Pre-WWII American Jews, Communism, and Poland

Review of Dreams of Nationhood: American Jewish Communists and the Soviet Birobidzhan Project, 1924-1951, by Henry Felix Srebrnik. 2010. Academic Studies Press, Boston.
Reviewer: Mr. Jan Peczkis
Details on the Extensive Pro-Soviet Orientation of American Jews. Zydokomuna Correctly Understood
Another reviewer has described this book in considerable detail. I write my review from a somewhat different angle.
The amount of research for this work, in old American Yiddish publications, borders on the staggering. It unambiguously shows the vast extent of American Jewish support for Communism and the USSR. Srebrnik also provides statistics on the abundance of Jews in American Communist and Communist-front organizations. (p. 3)
The issue of Jewish influence should be examined dispassionately. One does not have to believe in PROTOCOLS OF THE ELDERS OF ZION types of world-control conspiracy theories in order to appreciate the reality and magnitude of both Jewish influence and “international Jewry”. Srebrnik makes this obvious.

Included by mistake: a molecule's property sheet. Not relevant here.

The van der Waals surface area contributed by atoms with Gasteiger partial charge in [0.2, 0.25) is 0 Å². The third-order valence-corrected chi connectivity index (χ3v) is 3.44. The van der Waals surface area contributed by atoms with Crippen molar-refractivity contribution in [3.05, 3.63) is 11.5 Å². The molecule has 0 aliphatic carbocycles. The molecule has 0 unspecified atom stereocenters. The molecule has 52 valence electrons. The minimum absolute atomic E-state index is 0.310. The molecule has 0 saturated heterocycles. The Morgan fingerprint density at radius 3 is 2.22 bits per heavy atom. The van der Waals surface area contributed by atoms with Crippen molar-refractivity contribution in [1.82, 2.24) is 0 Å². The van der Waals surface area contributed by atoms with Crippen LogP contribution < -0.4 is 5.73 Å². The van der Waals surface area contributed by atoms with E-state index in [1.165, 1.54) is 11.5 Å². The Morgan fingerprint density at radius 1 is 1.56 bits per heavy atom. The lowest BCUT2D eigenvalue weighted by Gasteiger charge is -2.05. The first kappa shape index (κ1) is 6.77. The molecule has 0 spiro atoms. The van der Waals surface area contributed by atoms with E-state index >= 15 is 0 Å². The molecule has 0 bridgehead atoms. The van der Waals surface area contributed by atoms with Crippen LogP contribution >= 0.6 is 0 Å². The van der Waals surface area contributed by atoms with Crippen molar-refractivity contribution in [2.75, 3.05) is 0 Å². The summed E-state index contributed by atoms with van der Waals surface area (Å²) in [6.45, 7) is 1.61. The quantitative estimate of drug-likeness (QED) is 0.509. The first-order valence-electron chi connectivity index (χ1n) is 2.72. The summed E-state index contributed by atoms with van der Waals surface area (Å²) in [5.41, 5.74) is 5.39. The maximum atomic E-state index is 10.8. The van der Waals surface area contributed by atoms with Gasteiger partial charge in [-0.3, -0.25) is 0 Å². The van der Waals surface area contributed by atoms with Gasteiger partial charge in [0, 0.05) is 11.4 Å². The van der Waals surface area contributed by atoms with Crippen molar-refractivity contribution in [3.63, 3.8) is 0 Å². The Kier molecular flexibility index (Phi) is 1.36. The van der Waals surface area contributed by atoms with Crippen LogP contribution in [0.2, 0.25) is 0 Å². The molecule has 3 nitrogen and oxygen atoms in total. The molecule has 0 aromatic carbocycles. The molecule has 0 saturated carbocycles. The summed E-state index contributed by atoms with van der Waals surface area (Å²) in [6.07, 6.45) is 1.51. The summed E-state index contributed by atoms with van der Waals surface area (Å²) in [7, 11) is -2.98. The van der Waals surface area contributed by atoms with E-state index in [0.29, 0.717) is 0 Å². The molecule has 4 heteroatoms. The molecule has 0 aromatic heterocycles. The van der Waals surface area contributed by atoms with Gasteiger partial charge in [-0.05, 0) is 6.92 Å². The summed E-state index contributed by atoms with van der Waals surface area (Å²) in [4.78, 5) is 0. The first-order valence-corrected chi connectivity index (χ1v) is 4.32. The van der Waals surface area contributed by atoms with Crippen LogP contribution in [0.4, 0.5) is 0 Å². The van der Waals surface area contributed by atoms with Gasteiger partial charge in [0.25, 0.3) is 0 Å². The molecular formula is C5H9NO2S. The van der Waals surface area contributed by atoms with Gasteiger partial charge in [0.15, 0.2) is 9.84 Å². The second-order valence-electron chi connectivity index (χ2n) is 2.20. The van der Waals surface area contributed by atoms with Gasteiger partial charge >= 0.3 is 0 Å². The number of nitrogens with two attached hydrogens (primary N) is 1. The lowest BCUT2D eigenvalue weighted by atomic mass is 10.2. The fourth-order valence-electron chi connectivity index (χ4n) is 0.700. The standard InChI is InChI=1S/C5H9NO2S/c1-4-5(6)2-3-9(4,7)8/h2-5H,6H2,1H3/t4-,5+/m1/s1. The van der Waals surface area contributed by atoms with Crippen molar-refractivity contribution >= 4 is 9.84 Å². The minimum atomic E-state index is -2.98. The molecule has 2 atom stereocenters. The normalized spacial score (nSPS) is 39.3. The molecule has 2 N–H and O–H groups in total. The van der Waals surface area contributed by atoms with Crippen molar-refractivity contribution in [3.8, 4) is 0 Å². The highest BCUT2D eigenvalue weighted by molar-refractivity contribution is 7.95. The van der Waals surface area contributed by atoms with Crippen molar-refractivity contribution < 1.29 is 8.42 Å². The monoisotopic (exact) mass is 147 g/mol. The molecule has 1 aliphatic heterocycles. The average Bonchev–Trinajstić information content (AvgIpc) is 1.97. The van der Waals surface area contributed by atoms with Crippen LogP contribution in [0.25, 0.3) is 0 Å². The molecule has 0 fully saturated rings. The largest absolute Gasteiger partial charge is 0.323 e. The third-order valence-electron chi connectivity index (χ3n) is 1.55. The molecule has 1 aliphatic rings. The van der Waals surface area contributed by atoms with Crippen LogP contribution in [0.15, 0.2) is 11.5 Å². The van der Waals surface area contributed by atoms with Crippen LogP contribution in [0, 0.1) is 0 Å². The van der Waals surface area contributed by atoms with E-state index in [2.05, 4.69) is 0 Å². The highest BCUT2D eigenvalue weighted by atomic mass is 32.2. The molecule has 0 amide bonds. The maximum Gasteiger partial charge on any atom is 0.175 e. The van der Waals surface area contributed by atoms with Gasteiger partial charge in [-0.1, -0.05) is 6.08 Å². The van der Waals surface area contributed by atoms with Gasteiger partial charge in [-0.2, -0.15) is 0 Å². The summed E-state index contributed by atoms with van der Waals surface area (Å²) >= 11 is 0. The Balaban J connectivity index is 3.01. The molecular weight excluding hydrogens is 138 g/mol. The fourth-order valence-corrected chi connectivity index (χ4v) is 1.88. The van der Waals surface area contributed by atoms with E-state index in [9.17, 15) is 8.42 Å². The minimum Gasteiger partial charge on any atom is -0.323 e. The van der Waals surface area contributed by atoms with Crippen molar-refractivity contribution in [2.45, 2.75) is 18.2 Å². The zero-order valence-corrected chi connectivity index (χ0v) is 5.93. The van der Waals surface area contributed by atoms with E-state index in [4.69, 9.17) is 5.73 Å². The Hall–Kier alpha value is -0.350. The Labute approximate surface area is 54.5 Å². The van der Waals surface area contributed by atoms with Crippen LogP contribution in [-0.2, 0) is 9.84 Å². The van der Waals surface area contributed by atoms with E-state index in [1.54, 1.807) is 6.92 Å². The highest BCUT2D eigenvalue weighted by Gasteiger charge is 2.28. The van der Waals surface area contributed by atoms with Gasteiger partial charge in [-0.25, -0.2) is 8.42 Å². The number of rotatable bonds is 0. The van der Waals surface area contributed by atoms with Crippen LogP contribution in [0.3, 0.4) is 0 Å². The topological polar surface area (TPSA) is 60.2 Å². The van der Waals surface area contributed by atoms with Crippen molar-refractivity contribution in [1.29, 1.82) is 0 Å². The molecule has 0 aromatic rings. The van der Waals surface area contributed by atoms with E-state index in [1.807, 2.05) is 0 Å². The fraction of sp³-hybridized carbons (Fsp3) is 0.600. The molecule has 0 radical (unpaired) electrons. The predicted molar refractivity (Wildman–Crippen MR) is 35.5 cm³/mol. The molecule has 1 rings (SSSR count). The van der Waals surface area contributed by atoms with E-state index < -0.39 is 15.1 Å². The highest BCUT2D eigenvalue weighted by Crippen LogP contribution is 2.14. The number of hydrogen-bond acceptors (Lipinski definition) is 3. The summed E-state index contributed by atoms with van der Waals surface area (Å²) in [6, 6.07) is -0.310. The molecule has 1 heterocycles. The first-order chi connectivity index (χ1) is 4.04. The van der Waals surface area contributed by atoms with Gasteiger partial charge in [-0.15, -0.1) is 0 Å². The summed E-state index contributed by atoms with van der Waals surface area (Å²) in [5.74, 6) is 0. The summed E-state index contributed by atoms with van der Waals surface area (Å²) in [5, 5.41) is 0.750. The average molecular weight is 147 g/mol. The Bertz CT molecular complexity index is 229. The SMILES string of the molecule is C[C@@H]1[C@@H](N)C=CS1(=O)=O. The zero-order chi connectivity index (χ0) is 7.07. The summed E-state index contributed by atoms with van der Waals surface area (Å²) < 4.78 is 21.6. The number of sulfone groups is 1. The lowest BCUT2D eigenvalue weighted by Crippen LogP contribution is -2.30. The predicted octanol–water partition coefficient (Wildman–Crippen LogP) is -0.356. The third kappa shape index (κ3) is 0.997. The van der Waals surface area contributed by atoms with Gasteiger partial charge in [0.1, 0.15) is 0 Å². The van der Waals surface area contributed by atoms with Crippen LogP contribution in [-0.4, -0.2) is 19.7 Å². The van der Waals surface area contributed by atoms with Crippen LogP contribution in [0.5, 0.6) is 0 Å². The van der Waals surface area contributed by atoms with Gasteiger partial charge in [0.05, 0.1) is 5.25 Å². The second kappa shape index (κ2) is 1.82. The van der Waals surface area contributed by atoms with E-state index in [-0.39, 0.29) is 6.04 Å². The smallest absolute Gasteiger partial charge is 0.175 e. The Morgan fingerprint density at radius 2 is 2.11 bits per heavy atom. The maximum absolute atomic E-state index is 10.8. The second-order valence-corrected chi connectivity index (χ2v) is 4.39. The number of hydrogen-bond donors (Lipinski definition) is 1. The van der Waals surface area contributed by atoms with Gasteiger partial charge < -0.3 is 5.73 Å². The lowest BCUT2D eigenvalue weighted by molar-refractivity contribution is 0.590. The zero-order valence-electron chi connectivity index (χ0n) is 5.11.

Two major Jewish-American organizations figured prominently in support of a Jewish republic in the Birobidzhan region of the USSR: ICOR and Ambijan. In addition, ICOR defended the Soviet Union, and advanced the goals of the American Communist Party (CPUSA). Ambijan presented itself as broad-based politically, but merged with ICOR in 1946. The impact of these two organizations is summarized by Srebrnik, (quote) These two organizations were for some three decades central to the concerns of a large portion of the American Jewish community. They attracted thousands of members, and created branches and divisions in tens of cities across America. Millions of dollars were raised by them, especially in the 1941-1949 period. Ambijan and ICOR addressed all the major issues facing American Jews at the time…Many important figures were supporters of Ambijan and the ICOR, including the scientist Albert Einstein; explorer Vilhjalmur Stefansson; the artists Marc Chagall and Molly Picon; U. S. vice-president Henry Wallace; a number of U. S. senators…many governors, mayors, and other officials; and Soviet diplomat Andrei Gromyko. (unquote). (p. xv).